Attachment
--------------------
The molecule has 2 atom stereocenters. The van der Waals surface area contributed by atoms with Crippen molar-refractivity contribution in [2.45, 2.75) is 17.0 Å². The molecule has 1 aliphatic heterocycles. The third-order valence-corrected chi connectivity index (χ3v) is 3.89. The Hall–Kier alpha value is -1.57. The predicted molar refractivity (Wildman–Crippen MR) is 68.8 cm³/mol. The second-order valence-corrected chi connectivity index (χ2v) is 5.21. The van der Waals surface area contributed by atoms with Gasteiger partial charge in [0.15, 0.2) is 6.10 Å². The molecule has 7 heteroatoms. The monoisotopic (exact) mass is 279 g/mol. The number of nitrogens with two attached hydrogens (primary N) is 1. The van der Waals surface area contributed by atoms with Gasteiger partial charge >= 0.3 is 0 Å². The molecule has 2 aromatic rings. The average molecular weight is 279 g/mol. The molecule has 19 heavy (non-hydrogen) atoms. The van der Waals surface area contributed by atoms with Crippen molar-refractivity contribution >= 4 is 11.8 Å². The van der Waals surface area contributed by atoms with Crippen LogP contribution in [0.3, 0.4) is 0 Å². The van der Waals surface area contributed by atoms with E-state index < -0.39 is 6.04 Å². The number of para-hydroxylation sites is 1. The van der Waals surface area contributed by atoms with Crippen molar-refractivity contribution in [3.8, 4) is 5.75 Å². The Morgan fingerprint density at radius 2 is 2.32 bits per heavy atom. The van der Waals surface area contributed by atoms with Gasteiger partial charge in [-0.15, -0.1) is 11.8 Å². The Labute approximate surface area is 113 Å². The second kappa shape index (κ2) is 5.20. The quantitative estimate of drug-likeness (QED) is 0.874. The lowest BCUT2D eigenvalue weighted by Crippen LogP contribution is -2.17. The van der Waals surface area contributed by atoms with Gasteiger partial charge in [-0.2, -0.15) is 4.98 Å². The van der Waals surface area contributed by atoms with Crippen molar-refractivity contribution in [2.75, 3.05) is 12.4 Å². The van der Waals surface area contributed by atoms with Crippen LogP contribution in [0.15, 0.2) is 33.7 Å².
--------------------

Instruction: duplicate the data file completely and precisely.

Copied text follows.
The molecule has 2 atom stereocenters. The van der Waals surface area contributed by atoms with Crippen molar-refractivity contribution in [2.45, 2.75) is 17.0 Å². The molecule has 1 aliphatic heterocycles. The third-order valence-corrected chi connectivity index (χ3v) is 3.89. The Hall–Kier alpha value is -1.57. The predicted molar refractivity (Wildman–Crippen MR) is 68.8 cm³/mol. The second-order valence-corrected chi connectivity index (χ2v) is 5.21. The van der Waals surface area contributed by atoms with Gasteiger partial charge in [0.15, 0.2) is 6.10 Å². The molecule has 7 heteroatoms. The monoisotopic (exact) mass is 279 g/mol. The number of nitrogens with two attached hydrogens (primary N) is 1. The van der Waals surface area contributed by atoms with Gasteiger partial charge >= 0.3 is 0 Å². The molecule has 2 aromatic rings. The average molecular weight is 279 g/mol. The molecule has 19 heavy (non-hydrogen) atoms. The van der Waals surface area contributed by atoms with Crippen molar-refractivity contribution >= 4 is 11.8 Å². The van der Waals surface area contributed by atoms with Crippen LogP contribution in [0.3, 0.4) is 0 Å². The van der Waals surface area contributed by atoms with E-state index < -0.39 is 6.04 Å². The number of para-hydroxylation sites is 1. The van der Waals surface area contributed by atoms with Crippen molar-refractivity contribution in [3.8, 4) is 5.75 Å². The Morgan fingerprint density at radius 2 is 2.32 bits per heavy atom. The van der Waals surface area contributed by atoms with Gasteiger partial charge in [-0.15, -0.1) is 11.8 Å². The Labute approximate surface area is 113 Å². The second kappa shape index (κ2) is 5.20. The quantitative estimate of drug-likeness (QED) is 0.874. The lowest BCUT2D eigenvalue weighted by Crippen LogP contribution is -2.17. The van der Waals surface area contributed by atoms with Gasteiger partial charge in [-0.2, -0.15) is 4.98 Å². The van der Waals surface area contributed by atoms with Crippen molar-refractivity contribution in [2.75, 3.05) is 12.4 Å². The van der Waals surface area contributed by atoms with Crippen LogP contribution in [0.15, 0.2) is 33.7 Å².